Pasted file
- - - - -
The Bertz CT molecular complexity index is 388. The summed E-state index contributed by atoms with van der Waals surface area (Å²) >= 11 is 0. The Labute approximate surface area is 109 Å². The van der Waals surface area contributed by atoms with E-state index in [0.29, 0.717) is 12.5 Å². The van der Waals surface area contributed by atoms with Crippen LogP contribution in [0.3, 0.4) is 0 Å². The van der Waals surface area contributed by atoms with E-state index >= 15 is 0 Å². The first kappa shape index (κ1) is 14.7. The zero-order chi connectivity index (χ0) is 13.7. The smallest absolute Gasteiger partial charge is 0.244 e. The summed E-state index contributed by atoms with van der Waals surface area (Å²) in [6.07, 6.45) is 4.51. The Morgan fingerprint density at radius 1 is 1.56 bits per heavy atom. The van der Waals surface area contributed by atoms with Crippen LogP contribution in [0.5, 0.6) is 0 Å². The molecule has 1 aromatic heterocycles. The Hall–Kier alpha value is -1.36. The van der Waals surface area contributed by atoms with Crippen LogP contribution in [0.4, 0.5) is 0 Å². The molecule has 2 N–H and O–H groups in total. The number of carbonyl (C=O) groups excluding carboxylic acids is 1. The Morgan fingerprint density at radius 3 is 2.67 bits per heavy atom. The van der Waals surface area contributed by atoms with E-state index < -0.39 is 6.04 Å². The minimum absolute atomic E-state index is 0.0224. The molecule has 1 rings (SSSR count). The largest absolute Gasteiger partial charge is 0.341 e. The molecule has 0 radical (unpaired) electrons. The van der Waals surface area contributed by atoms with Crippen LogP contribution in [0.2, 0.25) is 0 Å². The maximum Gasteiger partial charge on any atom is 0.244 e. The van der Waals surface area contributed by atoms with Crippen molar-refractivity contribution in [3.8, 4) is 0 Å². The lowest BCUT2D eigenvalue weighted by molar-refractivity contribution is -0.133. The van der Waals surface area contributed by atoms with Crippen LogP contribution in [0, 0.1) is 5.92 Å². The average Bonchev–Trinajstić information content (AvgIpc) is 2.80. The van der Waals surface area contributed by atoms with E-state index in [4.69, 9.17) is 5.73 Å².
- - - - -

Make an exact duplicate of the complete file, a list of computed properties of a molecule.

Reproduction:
The Bertz CT molecular complexity index is 388. The summed E-state index contributed by atoms with van der Waals surface area (Å²) >= 11 is 0. The Labute approximate surface area is 109 Å². The van der Waals surface area contributed by atoms with E-state index in [0.29, 0.717) is 12.5 Å². The van der Waals surface area contributed by atoms with Crippen LogP contribution in [0.3, 0.4) is 0 Å². The van der Waals surface area contributed by atoms with E-state index >= 15 is 0 Å². The first kappa shape index (κ1) is 14.7. The zero-order chi connectivity index (χ0) is 13.7. The smallest absolute Gasteiger partial charge is 0.244 e. The summed E-state index contributed by atoms with van der Waals surface area (Å²) in [6.07, 6.45) is 4.51. The Morgan fingerprint density at radius 1 is 1.56 bits per heavy atom. The van der Waals surface area contributed by atoms with Crippen LogP contribution in [0.5, 0.6) is 0 Å². The molecule has 1 aromatic heterocycles. The Hall–Kier alpha value is -1.36. The van der Waals surface area contributed by atoms with Crippen LogP contribution in [0.4, 0.5) is 0 Å². The molecule has 2 N–H and O–H groups in total. The number of carbonyl (C=O) groups excluding carboxylic acids is 1. The Morgan fingerprint density at radius 3 is 2.67 bits per heavy atom. The van der Waals surface area contributed by atoms with E-state index < -0.39 is 6.04 Å². The minimum absolute atomic E-state index is 0.0224. The molecule has 1 rings (SSSR count). The largest absolute Gasteiger partial charge is 0.341 e. The molecule has 0 radical (unpaired) electrons. The van der Waals surface area contributed by atoms with Crippen LogP contribution in [0.2, 0.25) is 0 Å². The maximum Gasteiger partial charge on any atom is 0.244 e. The van der Waals surface area contributed by atoms with Crippen molar-refractivity contribution in [3.8, 4) is 0 Å². The lowest BCUT2D eigenvalue weighted by molar-refractivity contribution is -0.133. The van der Waals surface area contributed by atoms with Crippen LogP contribution in [0, 0.1) is 5.92 Å². The average Bonchev–Trinajstić information content (AvgIpc) is 2.80. The van der Waals surface area contributed by atoms with E-state index in [4.69, 9.17) is 5.73 Å².